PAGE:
Shell cracker plant shuffles forward, negotiating a regulatory roadmap
By Rachel Martin | Watchdog.org
PITTSBURGH — News earlier this month that Shell Chemicals would buy an industrial site in Beaver County is a major step in the company’s plans to bring thousands of jobs to western Pennsylvania.
The purchase is necessary for some of the many, many permits that will be required before the project becomes a reality.
PRETTY IN PLASTIC: Shell had a display of the wide variety of products that use the type of polyethylene pellets it hopes to produce in western Pennsylvania.
The planned facility is known as a “cracker plant” because it “cracks” ethane into smaller molecules. The facility would make a variety of plastic pellets that would then be shipped out to be made into a variety of plastic products.
After postponing the purchase three times, Shell finally decided Nov. 7 to exercise its option to purchase the Horsehead industrial site, which is over 300 acres.
According to materials from Shell, the site selection process typically can take up to four years, and it can take another four between breaking ground and plant operation.
“We have not made a final decision, but continue making progress,” said Barbara Blakely, who is part of the Shell leadership team for the project.
Blakely was part of a community meeting held by the company last week in Midland, Pa. It was one of several the company has held, and more are planned as the community continues to engage and submit questions and concerns.
If Shell goes through with the project, it would involve more than just construction on the site itself. The plans currently include widening Pennsylvania Route 18 to six lanes during construction, then reducing the road back to four lanes when construction is completed.
The plans also call for moving the road about 900 feet farther away from the Ohio River and upgrading the nearby interchange with Interstate 376
Randy Armstrong is a senior environmental adviser for Shell and a nearly 40-year veteran with the company. He said that one time when he counted up the permits needed for the project, he got to about 130. These span an array of agencies.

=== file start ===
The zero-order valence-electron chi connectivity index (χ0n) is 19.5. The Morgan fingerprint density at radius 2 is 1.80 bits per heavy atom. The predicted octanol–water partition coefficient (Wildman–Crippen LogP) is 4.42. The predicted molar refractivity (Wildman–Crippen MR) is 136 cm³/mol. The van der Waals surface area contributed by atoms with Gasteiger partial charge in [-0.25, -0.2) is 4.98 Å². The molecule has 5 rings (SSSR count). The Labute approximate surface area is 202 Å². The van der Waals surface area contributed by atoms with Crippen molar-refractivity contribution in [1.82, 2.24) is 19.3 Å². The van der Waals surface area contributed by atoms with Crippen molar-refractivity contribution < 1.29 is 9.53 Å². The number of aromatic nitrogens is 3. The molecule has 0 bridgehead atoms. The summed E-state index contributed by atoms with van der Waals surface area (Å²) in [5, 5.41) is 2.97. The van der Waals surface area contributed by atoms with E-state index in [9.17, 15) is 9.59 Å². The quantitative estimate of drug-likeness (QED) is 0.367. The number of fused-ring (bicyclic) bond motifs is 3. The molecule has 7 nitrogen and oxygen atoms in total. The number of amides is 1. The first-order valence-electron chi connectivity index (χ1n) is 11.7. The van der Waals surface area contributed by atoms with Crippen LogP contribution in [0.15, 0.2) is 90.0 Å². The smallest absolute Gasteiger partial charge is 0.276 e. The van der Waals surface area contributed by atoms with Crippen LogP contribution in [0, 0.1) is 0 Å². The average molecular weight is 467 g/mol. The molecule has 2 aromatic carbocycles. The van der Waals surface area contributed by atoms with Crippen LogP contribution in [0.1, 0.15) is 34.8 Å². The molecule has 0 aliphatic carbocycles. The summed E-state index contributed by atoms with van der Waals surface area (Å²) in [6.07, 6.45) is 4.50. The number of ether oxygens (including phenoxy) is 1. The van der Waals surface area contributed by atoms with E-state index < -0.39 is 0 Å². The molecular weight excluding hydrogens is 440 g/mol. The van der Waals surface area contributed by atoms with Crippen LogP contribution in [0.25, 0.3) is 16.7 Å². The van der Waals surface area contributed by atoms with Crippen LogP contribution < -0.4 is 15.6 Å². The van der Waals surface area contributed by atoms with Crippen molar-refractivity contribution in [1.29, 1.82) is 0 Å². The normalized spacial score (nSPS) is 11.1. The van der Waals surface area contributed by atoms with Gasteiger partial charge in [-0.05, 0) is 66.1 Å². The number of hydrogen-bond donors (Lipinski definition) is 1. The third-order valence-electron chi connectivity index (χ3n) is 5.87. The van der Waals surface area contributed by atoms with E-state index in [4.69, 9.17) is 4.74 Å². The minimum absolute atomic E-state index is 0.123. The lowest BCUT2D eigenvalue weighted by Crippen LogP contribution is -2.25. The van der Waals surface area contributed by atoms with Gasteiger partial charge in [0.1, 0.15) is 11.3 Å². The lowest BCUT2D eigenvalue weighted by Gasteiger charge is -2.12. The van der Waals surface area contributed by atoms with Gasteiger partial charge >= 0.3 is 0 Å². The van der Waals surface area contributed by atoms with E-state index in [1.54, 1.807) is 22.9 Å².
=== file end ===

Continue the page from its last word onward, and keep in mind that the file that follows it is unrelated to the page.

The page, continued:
NIGHT LIGHTS: Shell provided this picture of a similar petrochemical plant, to show what the proposed facility might look like.
Panelist Denise Brinley said that the redevelopment of the industrial site is a positive feature. By using a “brownfield” site — often abandoned industrial sites — instead of unused “greenfield,” the land is essentially recycled.
And remediating the site is “pretty much a negotiation with the state,” said Armstrong. Another benefit of using an industrial site is that wildlife already have adapted to it, he said.
John Poister, spokesman for the southwestern region of the Pennsylvania Department of Environmental Protection, said that the company is moving “very slowly and deliberately.”
He said the company had so far applied for one air-quality permit, which is very detailed, and will have to apply for more.
When operational, the plant would employ around 400 workers, and up to 10,000 during “peak activity levels” of construction. At least one study also has found that the project could have a hand in bringing up to 20,000 jobs to the region.
Outgoing Gov. Tom Corbett was an ardent supporter of the project, advocating for a tax-break deal that ultimately could be worth $1.65 million over 25 years. That’s a state record.
Gov.-elect Tom Wolf has indicated his support for the project, as well. Even in his campaign materials, he cited it as one example of a “great opportunity to grow and transform Pennsylvania’s manufacturing economy” from the Marcellus Shale oil and gas production.
TRAVERSING THE TIMELINE: Materials from Shell show the general time frame for such projects.